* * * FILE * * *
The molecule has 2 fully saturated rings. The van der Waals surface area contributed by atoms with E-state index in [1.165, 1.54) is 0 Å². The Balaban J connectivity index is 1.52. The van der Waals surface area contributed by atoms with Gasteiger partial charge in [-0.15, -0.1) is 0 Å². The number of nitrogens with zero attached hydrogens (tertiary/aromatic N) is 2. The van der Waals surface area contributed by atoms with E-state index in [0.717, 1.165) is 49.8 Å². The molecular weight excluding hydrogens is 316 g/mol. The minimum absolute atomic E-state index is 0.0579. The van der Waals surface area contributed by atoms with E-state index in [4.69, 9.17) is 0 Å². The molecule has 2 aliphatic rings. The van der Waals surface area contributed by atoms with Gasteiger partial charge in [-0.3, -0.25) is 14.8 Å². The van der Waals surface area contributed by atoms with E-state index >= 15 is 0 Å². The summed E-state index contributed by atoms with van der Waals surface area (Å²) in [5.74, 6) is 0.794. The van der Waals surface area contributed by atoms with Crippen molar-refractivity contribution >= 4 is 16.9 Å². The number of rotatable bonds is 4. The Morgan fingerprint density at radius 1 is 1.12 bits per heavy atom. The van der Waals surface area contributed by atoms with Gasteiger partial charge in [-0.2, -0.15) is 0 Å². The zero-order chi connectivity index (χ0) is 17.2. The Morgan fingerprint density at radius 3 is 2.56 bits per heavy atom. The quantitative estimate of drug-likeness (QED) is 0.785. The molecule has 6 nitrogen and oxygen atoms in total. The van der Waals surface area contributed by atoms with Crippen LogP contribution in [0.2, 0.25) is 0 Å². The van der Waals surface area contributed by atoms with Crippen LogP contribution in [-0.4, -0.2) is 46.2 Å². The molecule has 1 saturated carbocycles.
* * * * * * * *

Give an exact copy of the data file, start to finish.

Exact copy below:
The molecule has 2 fully saturated rings. The van der Waals surface area contributed by atoms with E-state index in [1.165, 1.54) is 0 Å². The Balaban J connectivity index is 1.52. The van der Waals surface area contributed by atoms with Gasteiger partial charge in [-0.15, -0.1) is 0 Å². The number of nitrogens with zero attached hydrogens (tertiary/aromatic N) is 2. The van der Waals surface area contributed by atoms with E-state index in [0.717, 1.165) is 49.8 Å². The molecular weight excluding hydrogens is 316 g/mol. The minimum absolute atomic E-state index is 0.0579. The van der Waals surface area contributed by atoms with E-state index in [4.69, 9.17) is 0 Å². The molecule has 2 aliphatic rings. The van der Waals surface area contributed by atoms with Gasteiger partial charge in [-0.3, -0.25) is 14.8 Å². The van der Waals surface area contributed by atoms with E-state index >= 15 is 0 Å². The summed E-state index contributed by atoms with van der Waals surface area (Å²) in [5.74, 6) is 0.794. The van der Waals surface area contributed by atoms with Crippen molar-refractivity contribution >= 4 is 16.9 Å². The number of rotatable bonds is 4. The Morgan fingerprint density at radius 1 is 1.12 bits per heavy atom. The van der Waals surface area contributed by atoms with Gasteiger partial charge in [-0.2, -0.15) is 0 Å². The zero-order chi connectivity index (χ0) is 17.2. The Morgan fingerprint density at radius 3 is 2.56 bits per heavy atom. The quantitative estimate of drug-likeness (QED) is 0.785. The molecule has 6 nitrogen and oxygen atoms in total. The van der Waals surface area contributed by atoms with Crippen LogP contribution in [0.2, 0.25) is 0 Å². The van der Waals surface area contributed by atoms with Crippen LogP contribution in [-0.4, -0.2) is 46.2 Å². The molecule has 1 saturated carbocycles.